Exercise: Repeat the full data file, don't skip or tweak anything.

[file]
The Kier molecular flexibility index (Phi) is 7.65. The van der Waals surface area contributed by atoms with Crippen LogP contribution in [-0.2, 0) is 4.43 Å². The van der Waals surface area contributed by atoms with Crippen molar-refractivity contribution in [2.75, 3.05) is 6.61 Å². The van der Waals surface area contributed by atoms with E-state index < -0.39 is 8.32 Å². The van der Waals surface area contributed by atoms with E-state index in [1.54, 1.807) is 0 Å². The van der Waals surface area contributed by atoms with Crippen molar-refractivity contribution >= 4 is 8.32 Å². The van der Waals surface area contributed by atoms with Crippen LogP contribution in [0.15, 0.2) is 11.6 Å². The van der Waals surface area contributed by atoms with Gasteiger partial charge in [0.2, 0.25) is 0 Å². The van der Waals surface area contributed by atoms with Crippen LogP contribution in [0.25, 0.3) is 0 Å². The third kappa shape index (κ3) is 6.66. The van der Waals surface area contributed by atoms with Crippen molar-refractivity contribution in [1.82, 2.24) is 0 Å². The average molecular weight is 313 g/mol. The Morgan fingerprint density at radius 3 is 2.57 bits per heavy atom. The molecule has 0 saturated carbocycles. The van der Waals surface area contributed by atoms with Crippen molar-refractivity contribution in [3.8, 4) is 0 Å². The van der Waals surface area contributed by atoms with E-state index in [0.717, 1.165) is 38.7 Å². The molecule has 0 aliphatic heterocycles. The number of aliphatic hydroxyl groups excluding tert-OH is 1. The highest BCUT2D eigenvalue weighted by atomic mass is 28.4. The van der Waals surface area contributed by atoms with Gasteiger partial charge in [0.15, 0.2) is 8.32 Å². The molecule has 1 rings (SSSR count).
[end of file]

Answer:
The Kier molecular flexibility index (Phi) is 7.65. The van der Waals surface area contributed by atoms with Crippen LogP contribution in [-0.2, 0) is 4.43 Å². The van der Waals surface area contributed by atoms with Crippen molar-refractivity contribution in [2.75, 3.05) is 6.61 Å². The van der Waals surface area contributed by atoms with E-state index < -0.39 is 8.32 Å². The van der Waals surface area contributed by atoms with E-state index in [1.54, 1.807) is 0 Å². The van der Waals surface area contributed by atoms with Crippen molar-refractivity contribution >= 4 is 8.32 Å². The van der Waals surface area contributed by atoms with Crippen LogP contribution in [0.15, 0.2) is 11.6 Å². The van der Waals surface area contributed by atoms with Gasteiger partial charge in [0.2, 0.25) is 0 Å². The van der Waals surface area contributed by atoms with Crippen LogP contribution in [0.25, 0.3) is 0 Å². The third kappa shape index (κ3) is 6.66. The van der Waals surface area contributed by atoms with Crippen molar-refractivity contribution in [1.82, 2.24) is 0 Å². The average molecular weight is 313 g/mol. The Morgan fingerprint density at radius 3 is 2.57 bits per heavy atom. The molecule has 0 saturated carbocycles. The van der Waals surface area contributed by atoms with Crippen molar-refractivity contribution in [3.8, 4) is 0 Å². The van der Waals surface area contributed by atoms with E-state index in [0.717, 1.165) is 38.7 Å². The molecule has 0 aliphatic heterocycles. The number of aliphatic hydroxyl groups excluding tert-OH is 1. The highest BCUT2D eigenvalue weighted by atomic mass is 28.4. The van der Waals surface area contributed by atoms with Gasteiger partial charge in [0.15, 0.2) is 8.32 Å². The molecule has 1 rings (SSSR count).